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From MIT teaching a quadruped to dribble a soccer ball, to Carnegie Mellon and UC Berkeley researchers teaching them to manipulate objects with their legs, to Ghost Robotics’ Vision 60 quadruped’s latest swimming capabilities, quadrupeds have been taking steps lately towards being able to go anywhere humans can.
Now, researchers at Carnegie Mellon University’s Robotics Institute (RI) have designed a system that can make an off-the-shelf quadruped robot nimble enough to walk a narrow balance beam. The team used hardware that is often used to control satellites in space to help offset existing constraints in the quadruped’s design to improve its balancing capabilities.
Typically, quadrupeds need to have at least three of their rounded feet on the ground to keep their balance, making walking through rough terrain, or on a balance beam, very difficult. Current control methods also decouple a quadruped’s body and legs, so they don’t communicate with each other to coordinate their movements.
To combat these restraints, the team employed a reaction wheel actuator (RWA) system that mounts to the back of a quadruped robot. RWAs are traditionally used in the aerospace industry to perform altitude control on satellites by manipulating the angular momentum of the spacecraft. In this case, the RWA, along with a novel control technique, allows the robot to balance independently of the positions of its feet.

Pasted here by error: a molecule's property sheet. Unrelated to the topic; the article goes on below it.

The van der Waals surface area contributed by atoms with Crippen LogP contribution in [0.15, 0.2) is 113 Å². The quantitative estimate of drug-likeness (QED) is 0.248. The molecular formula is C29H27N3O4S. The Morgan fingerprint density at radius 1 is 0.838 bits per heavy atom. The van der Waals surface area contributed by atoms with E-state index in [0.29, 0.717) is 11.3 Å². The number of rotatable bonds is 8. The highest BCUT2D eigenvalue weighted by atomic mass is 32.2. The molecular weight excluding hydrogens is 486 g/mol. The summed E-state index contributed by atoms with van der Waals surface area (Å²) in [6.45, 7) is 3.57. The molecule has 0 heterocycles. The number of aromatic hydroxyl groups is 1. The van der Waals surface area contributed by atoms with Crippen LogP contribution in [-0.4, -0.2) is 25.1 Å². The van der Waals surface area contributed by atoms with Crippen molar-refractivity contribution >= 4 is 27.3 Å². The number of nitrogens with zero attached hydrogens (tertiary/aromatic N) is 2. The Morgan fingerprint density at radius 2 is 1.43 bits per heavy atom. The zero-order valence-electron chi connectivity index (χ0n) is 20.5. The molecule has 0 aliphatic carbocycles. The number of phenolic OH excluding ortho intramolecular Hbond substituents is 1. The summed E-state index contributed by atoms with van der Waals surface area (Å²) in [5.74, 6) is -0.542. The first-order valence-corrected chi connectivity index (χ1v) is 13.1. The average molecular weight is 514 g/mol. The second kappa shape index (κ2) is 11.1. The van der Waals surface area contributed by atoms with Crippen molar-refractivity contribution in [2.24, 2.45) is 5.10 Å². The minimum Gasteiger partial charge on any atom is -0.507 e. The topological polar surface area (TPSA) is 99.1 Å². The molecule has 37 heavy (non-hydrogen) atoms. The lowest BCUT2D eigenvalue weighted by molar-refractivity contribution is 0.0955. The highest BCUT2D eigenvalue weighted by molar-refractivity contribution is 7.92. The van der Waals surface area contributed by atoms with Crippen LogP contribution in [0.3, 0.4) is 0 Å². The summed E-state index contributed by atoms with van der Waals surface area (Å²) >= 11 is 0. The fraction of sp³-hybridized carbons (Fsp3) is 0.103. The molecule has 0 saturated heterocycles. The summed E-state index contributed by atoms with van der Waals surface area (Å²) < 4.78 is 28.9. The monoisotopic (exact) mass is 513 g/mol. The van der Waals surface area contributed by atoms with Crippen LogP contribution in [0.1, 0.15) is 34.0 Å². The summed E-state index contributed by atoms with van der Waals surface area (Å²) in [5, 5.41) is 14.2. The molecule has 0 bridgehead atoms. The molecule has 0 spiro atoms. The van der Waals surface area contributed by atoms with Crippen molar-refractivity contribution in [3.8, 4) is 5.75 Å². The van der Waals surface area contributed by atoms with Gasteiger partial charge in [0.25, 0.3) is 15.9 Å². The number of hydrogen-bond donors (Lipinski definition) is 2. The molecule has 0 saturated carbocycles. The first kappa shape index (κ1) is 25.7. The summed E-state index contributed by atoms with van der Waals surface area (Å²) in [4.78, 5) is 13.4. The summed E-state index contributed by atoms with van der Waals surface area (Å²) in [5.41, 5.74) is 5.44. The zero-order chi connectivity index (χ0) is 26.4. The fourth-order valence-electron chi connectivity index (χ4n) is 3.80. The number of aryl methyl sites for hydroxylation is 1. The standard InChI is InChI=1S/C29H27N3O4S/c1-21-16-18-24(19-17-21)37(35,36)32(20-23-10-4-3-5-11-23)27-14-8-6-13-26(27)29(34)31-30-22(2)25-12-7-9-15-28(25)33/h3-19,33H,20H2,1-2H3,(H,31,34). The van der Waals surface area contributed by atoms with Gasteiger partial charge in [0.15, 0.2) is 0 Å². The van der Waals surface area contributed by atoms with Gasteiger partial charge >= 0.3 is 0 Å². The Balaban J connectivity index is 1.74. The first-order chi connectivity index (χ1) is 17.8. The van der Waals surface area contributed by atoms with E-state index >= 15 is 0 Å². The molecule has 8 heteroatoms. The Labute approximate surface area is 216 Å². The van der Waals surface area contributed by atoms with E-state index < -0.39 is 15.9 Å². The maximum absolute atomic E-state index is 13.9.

The Carnegie Mellon team’s prototype had two RWAs mounted on a commercial Unitree A1 robot, one on the pitch axis and one on the roll axis, to provide control over the robot’s angular motion.
With the RWA, it doesn’t matter if the robot’s legs are in contact with the ground or not, because the hardware doesn’t change the robot’s mass distribution and doesn’t come with the joint limitations of a tail or spine, which many quadrupedal animals use to achieve this same balance. Without these constraints, the hardware can be modeled like a gyrostat, an idealized model of a spacecraft, and integrated into a standard model predictive control algorithm.
The team tested it system in simulation and on hardware. In simulation, they dropped the robot upside down from nearly half a meter, mimicking the falling-cat problem, and the RWAs enabled the robot to reorient itself mid-air and land on its feet, just like cats do. On hardware, the robot was able to recover from disturbances with an experiment where the robot walked along a 6-cm-wide balance beam.